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NIO’s autonomous driving future relies on full-stack self-developed NOP+, not Mobileye

NIO’s autonomous driving future relies on full-stack self-developed NOP+, not Mobileye


It is learned from Chinese auto media Bitauto, recently, NIO released two significant press conferences. One is the upgrade of the three major intelligent systems on December 2, and the other is the NOP+ media communication meeting on December 5.

The former elaborated on the iterative plan of NIO’s existing three car-machine systems, while the latter announced the push of the NOP+ assisted driving.

In the subsequent days, car owners who participated in the NIO user pilot group should gradually get the version update of their corresponding car system and the push of NOP+.

From smart cars to assisted driving, NIO, which was once leading and then behind, finally drove out of the corner and was catching up with full throttle.

NIO was once leading in assisted driving

In October 2020, NIO officially launched to ES6 and ES8 car owners the highway navigation assistance NOP function that can automatically enter and exit highway ramps and independently select lanes based on car navigation.

At that time, there were still more than three months before the launch of XPeng’s highway NGP.

The sales volume of Li Auto ONE had exceeded 20,000, and at the same time, it was involved in a car accident dispute where the assisted driving failed on highway.

Looking around the world, apart from Tesla, there was only NIO, a car company that could officially push highway navigation assistance functions to users.

Why NIO abandoned Mobileye’s solution

However, the partnership with the Israeli company Mobileye was blissfully short-lived. NIO originally planned to build L4 autonomous driving capabilities based on the NT1 platform and use Mobileye’s perception solution, but soon the industry realized that mass-produced ADAS and L4 functions are not a system at all, and it will never go beyond ADAS. L4.

NIO’s perception solution based on Mobileye EyeQ4, due to the limitation of computing power, the continuity of functions is not as good as internal expectations when facing scenarios such as entering and exiting highway ramps and automatic lane changes.

After more than two years and a total of 14 iterations, the capability of the NT1 platform is close to the bottleneck.

Moreover, compared with smart chip companies such as Nvidia and Horizon, Mobileye’s algorithm is more closed, and it is not open enough for secondary development of data.

All of the above prompted NIO to start thinking about how to achieve a point-to-point, cross-country, and sustainable iterative upgrade solution.

Obviously, the full-stack self-developed assisted driving and autonomous driving software and hardware system is the only answer.

NIO restarted with full-stack self-developed solution

On NIO Day in Chengdu in January 2021, NIO CEO Li Bin officially announced that NIO will restart the full-stack self-developed autonomous driving with L4 capabilities. NIO’s NAD, or NIO Autonomous Driving, will be officially known to users.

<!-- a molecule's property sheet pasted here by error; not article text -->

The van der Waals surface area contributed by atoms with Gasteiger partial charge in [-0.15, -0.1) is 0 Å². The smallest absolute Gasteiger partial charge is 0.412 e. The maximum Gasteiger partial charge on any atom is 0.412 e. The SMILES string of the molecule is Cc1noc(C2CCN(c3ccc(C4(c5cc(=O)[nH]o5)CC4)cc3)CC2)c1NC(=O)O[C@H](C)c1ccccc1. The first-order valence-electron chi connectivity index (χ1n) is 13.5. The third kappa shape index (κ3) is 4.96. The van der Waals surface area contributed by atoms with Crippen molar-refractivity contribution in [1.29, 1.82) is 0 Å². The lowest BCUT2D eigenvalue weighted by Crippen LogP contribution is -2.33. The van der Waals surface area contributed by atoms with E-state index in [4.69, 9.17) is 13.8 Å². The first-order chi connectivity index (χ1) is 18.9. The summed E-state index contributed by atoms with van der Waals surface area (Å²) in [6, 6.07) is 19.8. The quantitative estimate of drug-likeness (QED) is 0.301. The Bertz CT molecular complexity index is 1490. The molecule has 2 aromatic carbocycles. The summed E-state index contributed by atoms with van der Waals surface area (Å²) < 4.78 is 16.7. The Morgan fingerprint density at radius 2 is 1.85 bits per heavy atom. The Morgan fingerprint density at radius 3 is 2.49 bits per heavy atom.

Along with it, NIO announced ADAM supercomputing platform based on 4 Nvidia Orin chips and the Aquila super-sensing system with lidar.

Brand new platform, brand new architecture, brand new thinking.
For NIO, the full-stack self-developed software and hardware system for assisted driving and autonomous driving under the NT2 platform is the basis for NIO to realize NAD. But NIO immediately encountered a dilemma – should NIO overthrow the thinking and definitions accumulated in the NT1 era, or based on previous achievements, first ensure that the new car has the NOP function, and then merge it?

NIO has chosen to overthrow and start over.

However, “restart” must be very painful.
Especially during the more than one year of NIO’s silence, the domestic high-end assisted driving situation has undergone earth-shaking changes. For example, Jihu, equipped with Huawei’s smart car solution, attracted a lot of attention with a full-time urban pilot assistant. Later, XPeng took the lead in announcing the implementation of the real urban NGP function in Guangzhou.

NIO, which was originally scheduled to launch NOP+ in the third quarter of this year, hastened to push the function in December.

NIO’s NT2 platform covers ADAS functions. But NIO’s thinking on NAD is far more than that. It is a full-scenario capability that can cover highways, cities, battery replacement, and parking, and can quickly expand for different scenarios and countries under a unified framework.

Ren Shaoqing, assistant vice president of autonomous driving research and development at NIO, said that “NOP+ is not an extension of NP, but the starting point of NAD.”

It can be understood that starting from NOP+, the underlying logic of NIO’s entire autonomous driving is completely different from the previous NIO Pilot.